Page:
Communication is an issue in Autism. It affects the way you communicate and interpret information. I’ve learned a lot about autism to better help my nephew communicate. I’ve also learned to think more carefully about my word choices to avoid misinterpretation. What I’ve realised is these learnings are equally helpful in bettering business communications.
So, to celebrate World Autism Awareness Week and my nephew’s impending 18th birthday, I’m sharing three of my learnings. They are taken from the beautiful, albeit bumpy, journey my nephew and I have been on. They illustrate how they help me and I hope now you, better your business communication.
Use precise language (My nephew age 5)
I’m with my sister in her kitchen discussing something important when my nephew interrupts us. “Give us a minute,” I tell him. He stops for exactly 60 seconds and then begins interrupting again. Now we all know I meant ‘wait until we’ve finished our conversation’ but those with autism don’t find it easy to infer meaning.
In international business, inference can be easily lost in translation. People are busy so simplicity is best. There’s real value in the expression ‘say what you mean and mean what you say’. Choose your words carefully, make them as precise and short as possible. You want to make it easy for people to understand what they need to do… and when!
Provide purpose (My nephew age 10)
“We’re going for a walk, why don’t you put your shoes on?” I ask my nephew. “I’m not going,” he replies. “It’s a beautiful day for a walk, come on,” I try. “No,” he yells, “walking is pointless.” Then he slumps angrily into a chair.
We don’t get our walk. My mistake was not giving the walk a purpose. Had I said: “We’re going to walk along the beach so we can eat ice cream and see the hovercraft come in – get your shoes on,” our day would have ended differently. Those with autism often function much better if there is a reason to do something.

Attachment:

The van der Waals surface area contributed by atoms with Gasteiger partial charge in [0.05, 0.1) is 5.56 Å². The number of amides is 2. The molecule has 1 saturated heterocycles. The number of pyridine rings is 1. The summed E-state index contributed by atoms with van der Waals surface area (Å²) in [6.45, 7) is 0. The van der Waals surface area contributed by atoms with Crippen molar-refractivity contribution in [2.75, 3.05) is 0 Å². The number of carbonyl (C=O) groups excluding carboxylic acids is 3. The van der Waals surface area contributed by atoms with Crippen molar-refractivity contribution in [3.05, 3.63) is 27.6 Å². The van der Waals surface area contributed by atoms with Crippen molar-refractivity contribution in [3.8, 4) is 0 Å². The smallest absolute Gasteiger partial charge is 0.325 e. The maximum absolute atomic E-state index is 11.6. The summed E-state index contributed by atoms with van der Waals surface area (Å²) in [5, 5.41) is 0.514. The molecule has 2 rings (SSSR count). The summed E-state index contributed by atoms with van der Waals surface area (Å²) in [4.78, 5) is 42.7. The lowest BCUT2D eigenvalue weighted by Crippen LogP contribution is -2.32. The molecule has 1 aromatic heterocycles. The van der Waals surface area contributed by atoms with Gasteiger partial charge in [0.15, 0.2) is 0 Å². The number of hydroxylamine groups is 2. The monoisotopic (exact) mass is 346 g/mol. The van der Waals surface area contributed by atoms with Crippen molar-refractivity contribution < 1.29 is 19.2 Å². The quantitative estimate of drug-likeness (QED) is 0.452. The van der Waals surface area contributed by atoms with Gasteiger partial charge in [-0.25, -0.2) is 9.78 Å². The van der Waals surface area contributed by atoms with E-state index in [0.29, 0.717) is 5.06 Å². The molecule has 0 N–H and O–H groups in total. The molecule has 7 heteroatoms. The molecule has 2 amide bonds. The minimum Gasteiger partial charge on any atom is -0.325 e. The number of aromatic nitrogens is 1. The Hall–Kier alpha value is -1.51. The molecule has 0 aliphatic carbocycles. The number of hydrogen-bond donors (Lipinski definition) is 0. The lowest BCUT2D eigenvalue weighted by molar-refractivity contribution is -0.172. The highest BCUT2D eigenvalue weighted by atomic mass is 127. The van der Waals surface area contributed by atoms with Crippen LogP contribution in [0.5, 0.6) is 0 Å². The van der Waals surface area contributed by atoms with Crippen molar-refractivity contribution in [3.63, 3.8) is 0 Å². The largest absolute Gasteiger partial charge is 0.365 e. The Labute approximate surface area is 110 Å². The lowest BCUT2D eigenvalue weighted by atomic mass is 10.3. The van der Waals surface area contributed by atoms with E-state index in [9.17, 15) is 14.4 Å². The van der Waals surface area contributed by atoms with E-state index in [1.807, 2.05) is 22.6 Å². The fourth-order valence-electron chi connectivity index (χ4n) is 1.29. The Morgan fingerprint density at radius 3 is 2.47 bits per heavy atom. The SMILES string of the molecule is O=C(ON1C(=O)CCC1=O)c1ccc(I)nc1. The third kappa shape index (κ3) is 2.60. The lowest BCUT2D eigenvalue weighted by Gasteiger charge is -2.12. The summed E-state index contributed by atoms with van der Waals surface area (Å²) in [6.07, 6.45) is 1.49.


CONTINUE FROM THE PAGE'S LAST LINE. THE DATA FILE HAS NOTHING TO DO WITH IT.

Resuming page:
Purpose and context are no different for motivating within business. I see lots of ‘what’ communications but great businesses also tell their umbrella purpose story about ‘why’. People are far more motivated to act when they understand the reason they are being asked to do something. They also do it more enthusiastically when they know how their actions contribute to their company’s overarching purpose.
Pause for thought (My nephew age 15)
I’m in a small but busy café. “What would you like for lunch?” I ask my nephew. He doesn’t answer. He’s not being rude. He’s digesting the conversations from the five other tables surrounding ours. Nothing is ambient noise to him – it’s sensory overload. He could tell me the topic of conversation on every table. That’s why it can take time for those with autism to process things.
We need time in business to process and understand communication as well – particularly when the information is spoken. Pregnant pause is one of the hardest things for presenters to master because it feels so awkward. But as listeners we don’t notice those pauses. Our brains are too busy processing and making sense of what has just been said. In international business, audiences are also frequently translating back into their native language. Slowing down the tempo and pausing to give people time to process are two of the most powerful communication techniques both within and outside business.
Autism is complex. There’s a vast spectrum and not everyone on it responds in the same way as my nephew. Autism does offer useful communication insights though – especially when thinking about how audiences interpret information. World Autism Awareness Week runs until 2nd April. To get involved or find out more visit The National Autistic Society.
Alex established not A Duff word in March 2017. She helps businesses, brands and boards to wordsmith words that work, master their messages to matter and sculpt standout stories. Her blog ‘early words’ is published Thursday mornings at 07:00.